Operating locally or cross national requires corporate discipline. Concerns exist when companies are expanding into other territory, as without a sound ethics, social and moral responsibility, there is a risk of economy instability that may have long-term effect investor’s confidence. In the 1990’s the flow of equity into emerging markets which averaged $40 billion a year according to OECD, dived to zero in 1998. The capital flight carried enormous costs, not just for the investors who suffered substantial losses, but to the emerging markets themselves. This was a hard lesson to learn and it should be prevented from happening in Nigeria.
There are immense benefits for adopting and implementing CSR. Though from neo-classical economics paradigm, one could argue that organization main obligations is to optimize shareholders value by focusing on profit maximization. Also from accounting perspective, CSR may be considered as unnecessary costs that will reduce the bottom line profits as it can not be directly link to company’s performance. However, there are many benefits that can be reaped. These include but not limited to:
• Improved culture – increases motivation, loyalty and commitment of staff and reduces employee absenteeism for stress and illness. A motivated and committed workforce will have less appetite for fraudulent behavior.
• Reputation – CSR enhances the business image locally and builds a stronger brand image.
• Improved productivity – this comes from improved performance, innovation and creativity.
• Corporate responsibility – personal satisfaction from contributing to society.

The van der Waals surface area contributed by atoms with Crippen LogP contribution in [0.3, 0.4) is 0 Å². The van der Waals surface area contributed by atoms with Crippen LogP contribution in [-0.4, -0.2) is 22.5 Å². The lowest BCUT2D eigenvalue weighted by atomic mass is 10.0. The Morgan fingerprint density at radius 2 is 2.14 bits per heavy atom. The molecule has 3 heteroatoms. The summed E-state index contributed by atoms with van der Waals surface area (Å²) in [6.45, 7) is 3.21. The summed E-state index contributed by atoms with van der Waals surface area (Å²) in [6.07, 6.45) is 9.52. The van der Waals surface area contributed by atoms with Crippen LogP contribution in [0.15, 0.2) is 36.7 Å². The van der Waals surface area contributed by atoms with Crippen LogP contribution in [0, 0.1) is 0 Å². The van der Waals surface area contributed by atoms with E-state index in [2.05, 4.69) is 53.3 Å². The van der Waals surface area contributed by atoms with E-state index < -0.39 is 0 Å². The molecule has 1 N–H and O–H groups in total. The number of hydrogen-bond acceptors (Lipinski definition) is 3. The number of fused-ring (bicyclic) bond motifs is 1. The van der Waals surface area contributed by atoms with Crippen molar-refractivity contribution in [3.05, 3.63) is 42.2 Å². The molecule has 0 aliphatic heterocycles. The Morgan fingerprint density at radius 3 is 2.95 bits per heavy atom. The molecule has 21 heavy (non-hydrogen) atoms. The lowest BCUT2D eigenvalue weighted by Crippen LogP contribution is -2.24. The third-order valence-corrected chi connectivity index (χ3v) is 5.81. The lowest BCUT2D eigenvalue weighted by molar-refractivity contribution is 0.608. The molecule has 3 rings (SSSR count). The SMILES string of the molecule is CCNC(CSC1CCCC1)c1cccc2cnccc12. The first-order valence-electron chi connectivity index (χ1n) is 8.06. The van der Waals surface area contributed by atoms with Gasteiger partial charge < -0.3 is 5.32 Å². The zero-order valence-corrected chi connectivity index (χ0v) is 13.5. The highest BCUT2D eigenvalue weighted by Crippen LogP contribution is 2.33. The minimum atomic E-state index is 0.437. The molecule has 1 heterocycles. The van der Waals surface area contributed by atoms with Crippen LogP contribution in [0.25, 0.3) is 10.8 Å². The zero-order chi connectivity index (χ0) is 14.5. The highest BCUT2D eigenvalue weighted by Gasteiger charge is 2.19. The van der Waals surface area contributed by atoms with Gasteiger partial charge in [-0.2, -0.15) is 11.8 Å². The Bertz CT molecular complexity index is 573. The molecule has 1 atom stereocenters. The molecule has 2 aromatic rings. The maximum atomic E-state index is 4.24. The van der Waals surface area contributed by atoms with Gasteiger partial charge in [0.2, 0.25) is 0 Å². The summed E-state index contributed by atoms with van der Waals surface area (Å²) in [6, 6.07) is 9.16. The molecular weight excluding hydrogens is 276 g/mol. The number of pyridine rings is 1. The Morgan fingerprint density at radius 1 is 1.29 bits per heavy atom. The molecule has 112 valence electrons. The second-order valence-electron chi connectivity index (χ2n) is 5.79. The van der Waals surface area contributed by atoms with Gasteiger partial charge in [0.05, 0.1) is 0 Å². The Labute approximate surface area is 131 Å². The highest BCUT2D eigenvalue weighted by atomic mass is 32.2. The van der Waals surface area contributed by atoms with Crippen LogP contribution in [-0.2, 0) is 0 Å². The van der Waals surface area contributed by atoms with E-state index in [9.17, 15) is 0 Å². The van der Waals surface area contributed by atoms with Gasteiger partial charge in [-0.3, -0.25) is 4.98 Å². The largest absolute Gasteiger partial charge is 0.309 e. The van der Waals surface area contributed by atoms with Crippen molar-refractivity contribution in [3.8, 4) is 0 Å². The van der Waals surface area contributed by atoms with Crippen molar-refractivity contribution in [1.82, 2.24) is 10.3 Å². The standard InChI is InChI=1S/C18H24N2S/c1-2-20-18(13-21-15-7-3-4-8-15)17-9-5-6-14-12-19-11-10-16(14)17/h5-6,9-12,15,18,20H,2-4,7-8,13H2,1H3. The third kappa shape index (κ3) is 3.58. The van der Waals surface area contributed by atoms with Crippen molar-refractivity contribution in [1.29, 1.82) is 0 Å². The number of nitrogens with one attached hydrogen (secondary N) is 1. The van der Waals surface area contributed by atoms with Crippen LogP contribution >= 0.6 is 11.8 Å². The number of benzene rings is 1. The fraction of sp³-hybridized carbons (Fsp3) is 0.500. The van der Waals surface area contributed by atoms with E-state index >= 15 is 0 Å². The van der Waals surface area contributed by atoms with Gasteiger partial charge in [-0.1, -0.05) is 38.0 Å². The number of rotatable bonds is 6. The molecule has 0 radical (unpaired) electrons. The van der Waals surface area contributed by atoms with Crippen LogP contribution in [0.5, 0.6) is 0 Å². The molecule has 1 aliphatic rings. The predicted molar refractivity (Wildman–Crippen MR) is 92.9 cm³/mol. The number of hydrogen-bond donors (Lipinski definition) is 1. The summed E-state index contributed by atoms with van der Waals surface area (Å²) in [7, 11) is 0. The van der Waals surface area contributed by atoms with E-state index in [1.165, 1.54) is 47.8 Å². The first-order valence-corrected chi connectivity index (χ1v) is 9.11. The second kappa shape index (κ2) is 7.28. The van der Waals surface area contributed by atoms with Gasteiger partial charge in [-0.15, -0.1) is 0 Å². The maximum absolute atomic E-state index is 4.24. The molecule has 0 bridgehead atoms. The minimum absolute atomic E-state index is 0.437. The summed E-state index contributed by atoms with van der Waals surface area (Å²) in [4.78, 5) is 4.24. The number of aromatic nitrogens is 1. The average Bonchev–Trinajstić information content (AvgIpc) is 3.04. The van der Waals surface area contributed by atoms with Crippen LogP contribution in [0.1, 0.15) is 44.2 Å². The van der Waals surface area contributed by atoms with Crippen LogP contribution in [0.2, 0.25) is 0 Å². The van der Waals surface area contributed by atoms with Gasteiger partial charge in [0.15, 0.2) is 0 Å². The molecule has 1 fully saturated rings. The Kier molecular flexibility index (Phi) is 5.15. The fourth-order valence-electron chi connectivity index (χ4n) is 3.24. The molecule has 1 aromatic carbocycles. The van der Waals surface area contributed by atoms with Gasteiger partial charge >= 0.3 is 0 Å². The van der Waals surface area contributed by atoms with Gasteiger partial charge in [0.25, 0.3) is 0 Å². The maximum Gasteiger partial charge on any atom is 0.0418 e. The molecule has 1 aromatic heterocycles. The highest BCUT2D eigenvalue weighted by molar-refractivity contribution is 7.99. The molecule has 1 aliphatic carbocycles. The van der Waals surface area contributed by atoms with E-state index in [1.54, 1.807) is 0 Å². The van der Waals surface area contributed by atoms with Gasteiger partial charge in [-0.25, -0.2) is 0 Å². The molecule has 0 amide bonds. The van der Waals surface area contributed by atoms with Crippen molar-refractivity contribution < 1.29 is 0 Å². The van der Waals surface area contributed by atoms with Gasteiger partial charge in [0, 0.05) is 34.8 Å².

• Customers/clients/investors – increases customer satisfaction and so they are more likely to repeat business.
• Personal development opportunities – leading to new skills and competencies being developed resulting in more staff being promoted from within and a reduction in recruitment costs.
James Wolfensohn the president of World Bank said that “Strong corporate governance produces good social progress,” he asserted. “Good corporate governance can make a difference by broadening ownership and reducing concentration of power within societies. It bolsters capital markets and stimulates innovation. It fosters longer-term foreign direct investment, reduces volatility and deters capital flight.”
Companies in Nigeria have proven ability to provide return on investment but at whose expense (employees, consumers and the environment). These are the question that needs to be answered and dealt with before expanding internationally. There is say that charity begins at home. To address this issue, public needs to be educated and be made aware of their rights. A focus group needs to be enacted to monitor non-compliance of code of best practices, and punish (financially) those firms that do not comply. Organizations that act on behalf of consumers, investors and employees rights would be a start to adopting adequate governance in the country.
There is no one perfect corporate governance codes, just there is no one perfect financial structure. The ultimate aim of a corporate governance structure is to be continually re-evaluated to adapt to changing times and needs. Foreign investors, Nigerian living abroad and international organizations are watching the development in Nigeria with interest. Nigerian government is working hard to eradicate corruption from the system at the macro level. This attitude and approach must be replicated and implemented at the micro level. The economic reform should not be left to the government alone. The banking industry as well as other corporate institutions needs to take initiative to promote corporate governance culture and focus on some of the issues addressed in this article in order to continue the growth in the country.